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Collins v. Bukowski

United States District Court, Seventh Circuit

August 8, 2013

LARRY COLLINS, Plaintiff,
v.
TIMOTHY BUKOWSKI, et. al., Defendants.

OPINION

JOE BILLY McDADE, District Judge.

Plaintiff' has filed motions for the appointment of pro bono counsel and has demonstrated reasonable attempts to find counsel on his own. [4, 13] The Court may therefore proceed to the next step in the inquiry: "given the difficulty of the case, does the plaintiff appear competent to litigate it himself? " Pruitt v. Mote, 503 F.3d 647, 654-55 (7th Cir. 2007), citing Farmer v. Haas, 990 F.2d 319, 322 (7th Cir. 1993). As the Seventh Circuit stated in Pruitt:

the difficulty of the case is considered against the plaintiff's litigation capabilities, and those capabilities are examined in light of the challenges specific to the case at hand. The question is not whether a lawyer would present the case more effectively than the pro se plaintiff; "if that were the test, district judges would be required to request counsel for every indigent litigant.'" Pruitt, 503 F.3d at 655 (quoted and other cites omitted )

A plaintiff's "literacy, communication skills, educational level, and litigation experience" are relevant factors, though there are no "fixed requirements." Id. at 655. "Intellectual capacity and psychological history, to the extent that they are known, are also relevant. The plaintiff's performance up to that point in the litigation may be some evidence of these factors, but, in the end, the estimation as to whether a plaintiff can handle his own case must be a practical one, made in light of whatever relevant evidence is available on the question.'" Santiago v. Walls, 599 F.3d 749, 762 (7th Cir. 2010), quoting Pruitt, 503 F.3d at 656. The Court cannot require an attorney to accept pro bono appointment on a civil case such as this. Pruitt, 503 F.3d at 653 ( in forma pauperis statute "does not authorize the federal courts to make coercive appointments of counsel.'")( quoted cite omitted ).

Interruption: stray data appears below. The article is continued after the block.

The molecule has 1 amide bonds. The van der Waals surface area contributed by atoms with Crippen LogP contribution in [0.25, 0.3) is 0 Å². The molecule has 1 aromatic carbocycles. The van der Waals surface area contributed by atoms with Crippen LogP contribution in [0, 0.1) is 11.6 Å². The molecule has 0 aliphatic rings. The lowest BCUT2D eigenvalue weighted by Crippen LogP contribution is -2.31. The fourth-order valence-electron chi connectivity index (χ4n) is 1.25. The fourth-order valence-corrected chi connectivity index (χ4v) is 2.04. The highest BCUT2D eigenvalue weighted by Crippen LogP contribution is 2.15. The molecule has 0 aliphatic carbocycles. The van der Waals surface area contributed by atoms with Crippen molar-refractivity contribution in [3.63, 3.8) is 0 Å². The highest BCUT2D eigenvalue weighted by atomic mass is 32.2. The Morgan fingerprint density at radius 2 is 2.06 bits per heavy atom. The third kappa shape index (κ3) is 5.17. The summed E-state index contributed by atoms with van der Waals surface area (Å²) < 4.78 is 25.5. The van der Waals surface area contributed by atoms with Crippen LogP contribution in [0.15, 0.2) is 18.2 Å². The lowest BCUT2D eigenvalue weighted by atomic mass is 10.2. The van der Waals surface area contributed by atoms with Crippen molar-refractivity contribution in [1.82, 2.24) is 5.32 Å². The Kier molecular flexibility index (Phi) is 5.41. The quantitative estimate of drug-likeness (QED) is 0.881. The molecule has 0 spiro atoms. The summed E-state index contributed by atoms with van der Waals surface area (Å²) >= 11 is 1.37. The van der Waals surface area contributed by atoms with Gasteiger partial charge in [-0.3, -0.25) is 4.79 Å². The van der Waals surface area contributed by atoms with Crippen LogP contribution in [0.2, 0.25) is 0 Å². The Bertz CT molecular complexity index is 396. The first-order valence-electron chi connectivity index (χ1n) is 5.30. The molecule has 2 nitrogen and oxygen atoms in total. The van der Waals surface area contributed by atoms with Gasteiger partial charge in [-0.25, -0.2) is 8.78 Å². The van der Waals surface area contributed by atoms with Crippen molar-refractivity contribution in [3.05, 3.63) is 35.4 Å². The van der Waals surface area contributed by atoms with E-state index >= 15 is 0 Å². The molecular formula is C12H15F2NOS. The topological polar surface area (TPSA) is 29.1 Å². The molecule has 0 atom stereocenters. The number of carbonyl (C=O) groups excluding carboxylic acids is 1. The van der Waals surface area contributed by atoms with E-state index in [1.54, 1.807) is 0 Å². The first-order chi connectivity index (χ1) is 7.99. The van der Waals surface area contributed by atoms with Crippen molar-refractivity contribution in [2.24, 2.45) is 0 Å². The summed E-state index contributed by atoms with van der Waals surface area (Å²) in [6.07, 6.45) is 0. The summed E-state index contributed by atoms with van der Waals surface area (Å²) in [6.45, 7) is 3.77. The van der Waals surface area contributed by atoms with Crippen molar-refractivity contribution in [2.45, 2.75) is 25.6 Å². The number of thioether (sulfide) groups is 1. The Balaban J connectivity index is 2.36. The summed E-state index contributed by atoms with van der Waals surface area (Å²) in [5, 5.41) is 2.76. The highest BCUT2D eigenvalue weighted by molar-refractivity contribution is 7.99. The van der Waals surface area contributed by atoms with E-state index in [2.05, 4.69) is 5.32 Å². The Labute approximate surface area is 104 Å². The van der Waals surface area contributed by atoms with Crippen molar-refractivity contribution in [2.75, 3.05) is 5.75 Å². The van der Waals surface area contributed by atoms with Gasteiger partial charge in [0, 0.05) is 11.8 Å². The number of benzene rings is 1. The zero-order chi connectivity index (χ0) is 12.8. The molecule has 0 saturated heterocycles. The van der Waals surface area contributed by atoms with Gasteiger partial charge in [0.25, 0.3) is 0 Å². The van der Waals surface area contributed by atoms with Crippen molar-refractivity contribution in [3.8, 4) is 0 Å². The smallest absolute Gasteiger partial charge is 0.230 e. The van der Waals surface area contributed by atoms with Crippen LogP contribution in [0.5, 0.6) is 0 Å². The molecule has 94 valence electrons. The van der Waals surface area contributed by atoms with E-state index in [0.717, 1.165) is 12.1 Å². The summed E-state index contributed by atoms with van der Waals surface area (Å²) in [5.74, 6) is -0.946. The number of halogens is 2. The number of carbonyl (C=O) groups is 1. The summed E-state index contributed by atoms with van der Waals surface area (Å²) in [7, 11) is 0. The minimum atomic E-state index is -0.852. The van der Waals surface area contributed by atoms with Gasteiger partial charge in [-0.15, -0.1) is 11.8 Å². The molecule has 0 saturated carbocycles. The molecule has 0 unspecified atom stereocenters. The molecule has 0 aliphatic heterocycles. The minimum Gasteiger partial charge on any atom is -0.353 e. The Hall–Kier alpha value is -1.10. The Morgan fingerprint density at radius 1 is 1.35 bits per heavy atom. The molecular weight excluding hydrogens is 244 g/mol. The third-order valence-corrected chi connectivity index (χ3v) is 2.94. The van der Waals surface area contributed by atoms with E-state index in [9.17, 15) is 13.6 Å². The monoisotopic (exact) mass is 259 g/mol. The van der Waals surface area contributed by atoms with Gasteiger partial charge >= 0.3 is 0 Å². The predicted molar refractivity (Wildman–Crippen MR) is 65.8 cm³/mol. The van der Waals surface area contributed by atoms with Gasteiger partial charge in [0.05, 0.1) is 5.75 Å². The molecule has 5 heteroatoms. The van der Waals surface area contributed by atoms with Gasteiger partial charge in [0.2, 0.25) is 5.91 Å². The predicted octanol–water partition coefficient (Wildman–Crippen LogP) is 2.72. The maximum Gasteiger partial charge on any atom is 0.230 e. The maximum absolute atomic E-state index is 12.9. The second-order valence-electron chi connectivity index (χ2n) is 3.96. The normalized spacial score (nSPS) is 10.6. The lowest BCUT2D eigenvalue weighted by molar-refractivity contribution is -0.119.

The Plaintiff says he has limited education and legal training. However, the court notes the Plaintiff was able to follow the court's direction and his amended complaint sets forth a colorable claim. In addition, the Plaintiff admits he has seen two specialists who verified the Plaintiff has rheumatoid arthritis and prescribed specific medications and treatment which the Plaintiff says he was denied. Through simple discovery, the Plaintiff should be able to obtain copies of his medical records and any requests for medical care. The Plaintiff is capable of describing the pain he suffered while he was denied treatment and his requests for care. Furthermore, the Plaintiff states he already has copies of many "medical request forms and grievances." (Amd. Comp, p. 13) It should also be noted the court grants pro se litigants a wide latitude in handling their lawsuits. Once the Defendants have entered the case, the court will enter a scheduling order outlining the discovery process and requiring the Defendants to produce many relevant documents.

Accordingly, based on the information available in the record, the Court concludes that Plaintiff appears competent to proceed pro se. Should the case proceed to the point that assistance of counsel is appropriate, the court may revisit the issue.

IT IS THEREFORE ORDERED that Plaintiff's motions for the appointment of counsel are denied.[4, 13]


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